If you get a tattoo that’s private, but that shows in public, doesn’t it seem like you would expect reactions in public? It’s like walking around with a piece of art in public…it seems like, to a member of the public, this is to create a response. Yes, I get that response to public art on your body might be annoying or invasive, but, why are you carrying that art around if you don’t want anyone to notice it? You want us to notice it but not say anything, or, only say polite things. I can appreciate that you don’t want people to say rude things. But you’ve turned your body into an art gallery. So you may sometimes need to perform the function of a docent and teach people how to act in the presence of Art.
    Then, conversely, if you get a tattoo that doesn’t show at all, especially if it’s on your back or some other place that you can’t even usually see it, again, what is the point of that? Like buying a creating a beautiful piece of art, then sticking it in the closet where you rarely see it and hardly anyone else ever will.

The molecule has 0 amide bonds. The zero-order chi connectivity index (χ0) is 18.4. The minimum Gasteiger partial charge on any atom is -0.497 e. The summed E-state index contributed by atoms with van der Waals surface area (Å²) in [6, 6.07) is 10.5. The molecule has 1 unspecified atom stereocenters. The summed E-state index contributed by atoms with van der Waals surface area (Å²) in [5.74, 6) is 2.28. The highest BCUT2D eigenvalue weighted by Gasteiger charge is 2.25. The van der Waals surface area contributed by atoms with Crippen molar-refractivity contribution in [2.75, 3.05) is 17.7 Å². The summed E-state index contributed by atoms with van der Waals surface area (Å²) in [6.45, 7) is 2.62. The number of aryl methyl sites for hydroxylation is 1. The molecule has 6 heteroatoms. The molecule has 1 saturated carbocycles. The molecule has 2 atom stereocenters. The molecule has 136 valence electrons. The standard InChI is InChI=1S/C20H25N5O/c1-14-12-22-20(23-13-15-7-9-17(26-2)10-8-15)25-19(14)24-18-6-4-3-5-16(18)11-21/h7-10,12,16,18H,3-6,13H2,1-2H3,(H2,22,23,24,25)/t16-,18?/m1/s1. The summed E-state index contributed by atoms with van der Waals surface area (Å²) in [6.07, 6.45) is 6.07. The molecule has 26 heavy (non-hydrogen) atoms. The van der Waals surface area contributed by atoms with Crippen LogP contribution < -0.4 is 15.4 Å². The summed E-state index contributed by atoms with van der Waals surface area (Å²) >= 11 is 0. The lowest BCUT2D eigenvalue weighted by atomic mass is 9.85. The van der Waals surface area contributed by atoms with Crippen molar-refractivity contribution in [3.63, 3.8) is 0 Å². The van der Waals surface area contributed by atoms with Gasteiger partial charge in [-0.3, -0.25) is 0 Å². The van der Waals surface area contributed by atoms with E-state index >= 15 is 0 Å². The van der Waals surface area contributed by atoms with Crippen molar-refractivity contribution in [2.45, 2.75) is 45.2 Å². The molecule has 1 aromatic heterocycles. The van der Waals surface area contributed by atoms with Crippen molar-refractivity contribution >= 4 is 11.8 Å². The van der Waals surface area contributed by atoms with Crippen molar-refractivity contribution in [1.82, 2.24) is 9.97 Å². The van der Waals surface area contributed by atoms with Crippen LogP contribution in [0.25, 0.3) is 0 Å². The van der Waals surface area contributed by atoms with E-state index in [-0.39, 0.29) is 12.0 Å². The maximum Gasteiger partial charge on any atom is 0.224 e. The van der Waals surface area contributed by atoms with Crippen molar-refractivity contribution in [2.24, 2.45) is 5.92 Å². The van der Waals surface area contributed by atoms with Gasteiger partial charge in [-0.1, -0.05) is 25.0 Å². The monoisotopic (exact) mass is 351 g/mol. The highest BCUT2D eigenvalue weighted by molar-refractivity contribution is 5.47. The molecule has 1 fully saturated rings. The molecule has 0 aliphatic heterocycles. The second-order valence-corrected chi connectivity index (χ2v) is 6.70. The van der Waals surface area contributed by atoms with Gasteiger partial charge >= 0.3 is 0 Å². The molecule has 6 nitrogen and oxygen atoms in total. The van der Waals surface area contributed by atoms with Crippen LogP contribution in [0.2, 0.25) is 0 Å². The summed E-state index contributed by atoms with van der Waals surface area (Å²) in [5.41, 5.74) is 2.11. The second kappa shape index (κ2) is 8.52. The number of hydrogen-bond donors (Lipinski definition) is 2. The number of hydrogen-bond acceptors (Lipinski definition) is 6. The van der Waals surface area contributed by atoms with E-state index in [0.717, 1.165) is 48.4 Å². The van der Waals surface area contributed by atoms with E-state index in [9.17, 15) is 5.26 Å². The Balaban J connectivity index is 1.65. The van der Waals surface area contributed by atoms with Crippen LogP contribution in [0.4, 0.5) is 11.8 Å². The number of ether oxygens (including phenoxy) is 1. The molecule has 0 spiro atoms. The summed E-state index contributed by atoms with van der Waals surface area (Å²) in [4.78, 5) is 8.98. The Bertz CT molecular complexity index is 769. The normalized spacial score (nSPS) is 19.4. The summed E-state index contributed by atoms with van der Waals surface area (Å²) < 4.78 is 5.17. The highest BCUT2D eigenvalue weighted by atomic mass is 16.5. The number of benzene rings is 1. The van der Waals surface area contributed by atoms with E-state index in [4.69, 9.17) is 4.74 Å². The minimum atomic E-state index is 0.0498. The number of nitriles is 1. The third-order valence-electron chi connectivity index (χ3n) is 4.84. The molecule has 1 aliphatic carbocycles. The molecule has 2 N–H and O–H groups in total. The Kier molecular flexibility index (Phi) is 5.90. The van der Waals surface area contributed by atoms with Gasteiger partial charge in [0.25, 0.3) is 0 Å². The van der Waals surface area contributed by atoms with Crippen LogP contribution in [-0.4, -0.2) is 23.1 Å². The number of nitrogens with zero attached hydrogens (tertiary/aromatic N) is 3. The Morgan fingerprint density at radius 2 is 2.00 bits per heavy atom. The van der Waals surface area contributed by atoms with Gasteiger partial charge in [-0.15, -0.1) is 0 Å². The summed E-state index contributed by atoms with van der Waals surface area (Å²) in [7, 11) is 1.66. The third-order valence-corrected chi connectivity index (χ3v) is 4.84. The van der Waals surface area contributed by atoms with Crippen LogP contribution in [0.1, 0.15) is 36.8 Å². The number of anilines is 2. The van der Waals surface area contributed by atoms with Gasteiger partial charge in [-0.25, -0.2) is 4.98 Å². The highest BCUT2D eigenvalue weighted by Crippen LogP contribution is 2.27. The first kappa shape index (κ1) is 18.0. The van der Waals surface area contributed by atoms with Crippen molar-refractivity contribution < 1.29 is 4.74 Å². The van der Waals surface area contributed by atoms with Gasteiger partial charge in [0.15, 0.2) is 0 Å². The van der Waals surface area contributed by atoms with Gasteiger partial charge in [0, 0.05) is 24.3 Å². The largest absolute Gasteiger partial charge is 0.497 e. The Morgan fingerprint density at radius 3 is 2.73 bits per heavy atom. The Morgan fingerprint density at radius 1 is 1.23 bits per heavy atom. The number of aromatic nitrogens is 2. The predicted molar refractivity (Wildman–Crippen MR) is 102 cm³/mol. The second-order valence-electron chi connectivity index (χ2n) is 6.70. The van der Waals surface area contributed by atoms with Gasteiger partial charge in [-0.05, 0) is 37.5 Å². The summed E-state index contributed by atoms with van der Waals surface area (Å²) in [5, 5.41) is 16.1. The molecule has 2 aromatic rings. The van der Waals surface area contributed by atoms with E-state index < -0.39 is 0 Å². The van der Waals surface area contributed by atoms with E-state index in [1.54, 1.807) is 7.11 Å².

I apologize in advance for the possible rudeness of this inquiry. I fully recognize and support individuals’ rights to do whatever they like with their bodies. There is something I just don’t “get” about the tattoo experience, and I’m hoping that one or more of you tattoo aficionados might help me understand.

    • entendante said:

      I haven’t gotten it yet, but I’m planning a tattoo in a place I won’t be able to see (and that won’t show except on the kinds of summer days that are too hot for me to go outside anyway).

      I can’t answer for everybody – wouldn’t even try – but for me, it’s kind of like wearing really nice lingerie when you know you’re going to have a super-rough day, or wearing a special necklace that you keep tucked inside your collar. Nobody else knows it’s there, and sometimes you might even forget it, but every time you remember, it just gives you a jolt of secret happy (or tough, or whatever you get out of your tattoo, whether it be symbolic or purely aesthetic).

      As for the visible tattoos… I know you probably didn’t mean to sound like one of those people who asks someone why they wore a low-cut top if they didn’t want to get groped on the subway, but maybe keep that image in your head and re-read your comment?